Shi Yigong, the Future Science Prize laureate in life science. [Photo/VCG]
The awarding ceremony of the second edition of the Future Science Prize, hailed as the "Nobel Prize of China", was held in Beijing on Saturday.
The Life Science Prize was awarded to Shi Yigong for his research on the structure of spliceosome, a substance which is crucial in gene expression.
The Physical Science Prize was then awarded to Pan Jianwei. Pan was the lead scientist of world"s first quantum satellite launched by China last year, which marked a step closer to the country"s goal of building an unhackable global communications network.
The Mathematics and Computer Science Prize was presented to Xu Chenyang for his contributions to birational algebraic geometry.
Each of the laureates won $1 million.
The Future Science Prize was initiated in 2016 by a group of entrepreneurs and scientists, with a view to honor outstanding scientists who research on basic science and its application.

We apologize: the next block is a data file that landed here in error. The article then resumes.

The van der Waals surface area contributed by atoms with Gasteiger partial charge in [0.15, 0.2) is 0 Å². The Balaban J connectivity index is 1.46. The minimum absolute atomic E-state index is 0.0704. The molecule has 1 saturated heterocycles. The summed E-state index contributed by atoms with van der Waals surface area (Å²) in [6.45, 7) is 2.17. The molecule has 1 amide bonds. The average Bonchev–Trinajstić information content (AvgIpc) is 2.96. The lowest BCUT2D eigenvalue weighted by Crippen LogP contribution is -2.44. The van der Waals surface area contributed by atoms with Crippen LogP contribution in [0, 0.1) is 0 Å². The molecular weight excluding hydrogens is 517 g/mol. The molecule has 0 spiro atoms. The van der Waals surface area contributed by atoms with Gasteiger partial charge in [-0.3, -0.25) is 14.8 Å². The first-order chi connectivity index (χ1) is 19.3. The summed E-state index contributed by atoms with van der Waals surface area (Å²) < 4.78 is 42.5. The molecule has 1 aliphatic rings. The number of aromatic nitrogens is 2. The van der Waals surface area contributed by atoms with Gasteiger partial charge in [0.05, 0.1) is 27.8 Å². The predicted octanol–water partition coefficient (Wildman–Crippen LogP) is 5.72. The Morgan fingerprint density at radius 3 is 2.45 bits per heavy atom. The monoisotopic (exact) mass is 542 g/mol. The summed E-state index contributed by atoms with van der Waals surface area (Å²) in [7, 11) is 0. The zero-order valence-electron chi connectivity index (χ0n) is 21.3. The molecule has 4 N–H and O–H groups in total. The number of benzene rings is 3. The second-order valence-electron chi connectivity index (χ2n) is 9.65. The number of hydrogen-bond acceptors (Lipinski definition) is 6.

"The founding of the awards is aimed at encouraging more young scientists to work out of their curiosity and be dedicated to fields which require long-term efforts," said Li Kai, a computer science professor from Princeton University and a member of the Future Science Prize Committee.
Li added the research of the winners, which can be from any country, must be original, have global influence and long-term significance, and be completed in Chinese mainland, Hong Kong, Macao or Taiwan.
Pan Jianwei, the Future Science Prize laureate in physical science. [Photo/VCG]
Xu Chenyang, the Future Science Prize laureate in mathematics and computer science. [Photo/VCG]